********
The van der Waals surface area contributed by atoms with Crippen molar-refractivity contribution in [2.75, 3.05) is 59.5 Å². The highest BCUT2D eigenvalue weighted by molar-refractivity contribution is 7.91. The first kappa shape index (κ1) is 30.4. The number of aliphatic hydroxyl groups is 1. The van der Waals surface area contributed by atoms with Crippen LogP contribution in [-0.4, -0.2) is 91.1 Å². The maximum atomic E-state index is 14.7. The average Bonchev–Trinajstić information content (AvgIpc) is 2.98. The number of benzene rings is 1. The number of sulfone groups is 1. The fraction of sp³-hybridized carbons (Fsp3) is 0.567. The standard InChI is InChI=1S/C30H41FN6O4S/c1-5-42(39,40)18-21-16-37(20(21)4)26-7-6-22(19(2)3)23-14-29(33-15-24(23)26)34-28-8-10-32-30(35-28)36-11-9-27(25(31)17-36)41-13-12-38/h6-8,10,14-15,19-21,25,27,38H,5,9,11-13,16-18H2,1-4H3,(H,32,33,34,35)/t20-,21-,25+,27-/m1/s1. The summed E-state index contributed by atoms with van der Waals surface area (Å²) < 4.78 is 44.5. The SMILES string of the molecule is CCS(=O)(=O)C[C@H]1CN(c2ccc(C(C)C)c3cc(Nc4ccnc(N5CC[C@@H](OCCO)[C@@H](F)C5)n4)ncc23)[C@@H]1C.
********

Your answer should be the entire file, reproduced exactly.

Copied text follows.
The van der Waals surface area contributed by atoms with Crippen molar-refractivity contribution in [2.75, 3.05) is 59.5 Å². The highest BCUT2D eigenvalue weighted by molar-refractivity contribution is 7.91. The first kappa shape index (κ1) is 30.4. The number of aliphatic hydroxyl groups is 1. The van der Waals surface area contributed by atoms with Crippen LogP contribution in [-0.4, -0.2) is 91.1 Å². The maximum atomic E-state index is 14.7. The average Bonchev–Trinajstić information content (AvgIpc) is 2.98. The number of benzene rings is 1. The number of sulfone groups is 1. The fraction of sp³-hybridized carbons (Fsp3) is 0.567. The standard InChI is InChI=1S/C30H41FN6O4S/c1-5-42(39,40)18-21-16-37(20(21)4)26-7-6-22(19(2)3)23-14-29(33-15-24(23)26)34-28-8-10-32-30(35-28)36-11-9-27(25(31)17-36)41-13-12-38/h6-8,10,14-15,19-21,25,27,38H,5,9,11-13,16-18H2,1-4H3,(H,32,33,34,35)/t20-,21-,25+,27-/m1/s1. The summed E-state index contributed by atoms with van der Waals surface area (Å²) < 4.78 is 44.5. The SMILES string of the molecule is CCS(=O)(=O)C[C@H]1CN(c2ccc(C(C)C)c3cc(Nc4ccnc(N5CC[C@@H](OCCO)[C@@H](F)C5)n4)ncc23)[C@@H]1C.